Overall Harvest
Most counties experienced an increase in overall harvest in 2007. This descriptor is defined as the total number of deer taken in the aggregate of all seasons. Pike County led the state with 8,391 deer for all seasons. Jefferson County was a distant second with 4,874. Fulton brought in 4,749. Adams harvested 4,571, and Jo Daviess chalked 4,079 to round out the top five areas in the state.

Harvest Density
Harvest density is calculated as the number of deer harvested divided by the number of square miles in a respective county. Calhoun County boasted a density of 11.4 deer harvested per square mile. Pike County came in second with 10.1. Brown had 9.4. Hardin tallied almost nine deer per square mile, and Johnson had 8.2 to complete the top five.

Percent Of Harvest Increase
This descriptor considers how a respective area increased in harvest from 2006 to 2007. Stark County took top honors this year with a 61 percent increase over last year's harvest. Although many numbers are preliminary, this is an incredible increase for a county that has not historically been a premier destination in the state. It's one to watch during future seasons to see if the phenomenon becomes a trend. Putnam County is one to pay close consideration, as it increased by 20 percent in 2007. For the third straight season, Knox County went up by 18 percent. Bureau increased by 17 percent, and Jasper brought in 16 percent more deer to round out the top five counties statewide.

Percentage Of Hunter Success
The final category looks at areas where hunters are the most successful. For the second season in a row, top honors go to Moultrie County with an incredible 63.3 percent of all firearms tags filled in 2007. Next was Jefferson with 58.7 percent; Wayne next door boasted a 58 percent success rate; Marion, just to the north, had 57.9 percent, and Richland County observed 56.8 percent of its hunters tagging a deer. One consideration to note, with the exception of Moultrie County, is that the rest of the top five areas for hunter success exist in a quadrangular area to the south-central and southeast portion of the state. It's also interesting to note that between these areas, Clay County took the sixth position with 56.4 of all firearms hunters successful.

Tabulating the descriptors of harvest and applying the various weights to each, the Prairie State's best areas emerged as follows. The following 10 counties as well as any area that made the top 25 should be a consideration of any serious deer hunter this season.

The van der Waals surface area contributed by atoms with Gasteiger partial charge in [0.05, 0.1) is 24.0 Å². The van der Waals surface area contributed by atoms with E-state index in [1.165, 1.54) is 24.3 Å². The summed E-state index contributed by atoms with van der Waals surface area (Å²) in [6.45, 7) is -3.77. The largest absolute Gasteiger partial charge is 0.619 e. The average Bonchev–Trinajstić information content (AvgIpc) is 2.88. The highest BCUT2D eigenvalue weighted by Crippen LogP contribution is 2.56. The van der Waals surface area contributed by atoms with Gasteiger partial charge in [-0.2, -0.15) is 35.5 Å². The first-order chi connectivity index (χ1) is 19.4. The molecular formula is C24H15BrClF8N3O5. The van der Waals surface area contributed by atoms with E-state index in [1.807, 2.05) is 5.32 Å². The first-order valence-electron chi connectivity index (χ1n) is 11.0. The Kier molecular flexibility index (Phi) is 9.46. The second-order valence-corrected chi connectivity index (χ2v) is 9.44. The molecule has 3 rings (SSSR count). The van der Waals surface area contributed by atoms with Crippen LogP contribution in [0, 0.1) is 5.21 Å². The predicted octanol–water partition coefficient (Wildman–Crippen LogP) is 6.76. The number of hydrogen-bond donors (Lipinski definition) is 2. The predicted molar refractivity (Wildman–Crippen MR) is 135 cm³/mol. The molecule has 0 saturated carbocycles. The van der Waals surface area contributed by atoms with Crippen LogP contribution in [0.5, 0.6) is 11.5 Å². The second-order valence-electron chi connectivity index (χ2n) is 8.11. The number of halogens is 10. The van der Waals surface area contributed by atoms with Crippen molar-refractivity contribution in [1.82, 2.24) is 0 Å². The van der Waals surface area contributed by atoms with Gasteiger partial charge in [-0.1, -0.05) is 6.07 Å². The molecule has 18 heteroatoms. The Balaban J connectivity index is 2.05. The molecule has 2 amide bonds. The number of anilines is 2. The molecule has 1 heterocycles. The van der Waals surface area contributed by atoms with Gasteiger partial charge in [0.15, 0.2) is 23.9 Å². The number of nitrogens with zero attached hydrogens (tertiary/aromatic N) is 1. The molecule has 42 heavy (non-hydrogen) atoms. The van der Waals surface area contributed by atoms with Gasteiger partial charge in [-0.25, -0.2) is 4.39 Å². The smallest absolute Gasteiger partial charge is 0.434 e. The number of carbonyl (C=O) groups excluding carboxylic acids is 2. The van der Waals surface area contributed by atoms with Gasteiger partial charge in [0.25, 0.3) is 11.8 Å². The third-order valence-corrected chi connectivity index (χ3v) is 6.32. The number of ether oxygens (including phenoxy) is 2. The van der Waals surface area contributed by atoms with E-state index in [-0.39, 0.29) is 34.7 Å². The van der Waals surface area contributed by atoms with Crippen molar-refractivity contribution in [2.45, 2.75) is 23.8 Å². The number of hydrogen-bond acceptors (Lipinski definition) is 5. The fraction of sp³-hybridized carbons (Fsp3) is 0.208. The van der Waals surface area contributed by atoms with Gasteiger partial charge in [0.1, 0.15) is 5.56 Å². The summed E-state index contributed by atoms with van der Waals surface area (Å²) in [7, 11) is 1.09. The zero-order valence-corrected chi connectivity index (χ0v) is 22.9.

Jefferson County took the top position in this analysis with an end score of 183. Densities are hig

h, harvest is the second best in the state, and most hunters here fill a tag. Pike County came in second with a final score of 172. It scored very high in both harvest and density. Randolph County took third place with a score of 134. Schuyler scored 131. Jo Daviess took fifth place with a score of 129. Fulton scored 113 for sixth place with a high score for overall harvest and density. Marion County also scored 113 points but took seventh place with consideration to a higher overall harvest in Fulton County. Hardin County came in eighth with a score of 102. It scored very high for overall harvest density and also saw a considerable increase over its harvest in 2006. Union finished ninth with a score of 98 receiving high marks in both harvest and density, and Jackson County took 10th position with a score of 97.

Regardless of where you live, great deer hunting is within a few hours of your home. Although not every county made the top cut, there are a number of places with considerable herds and excellent potential.

Region 1
Collectively, Region 1 was responsible for 25 percent of the state's total deer harvest and it boasts an average harvest density of 3.2 deer per square mile. Six counties scored in the top 25 for overall harvest and three scored in the top for density rankings.

Additionally, hunters in Region 1 will want to check out a few other areas. Peoria County did not make the top 25 counties, but has the 13th best harvest in the state. Stark, McDonough, Henry, Marshall and Winnebago counties were in the top 25 for harvest increase. And Woodford County scored in both harvest increase and hunter success.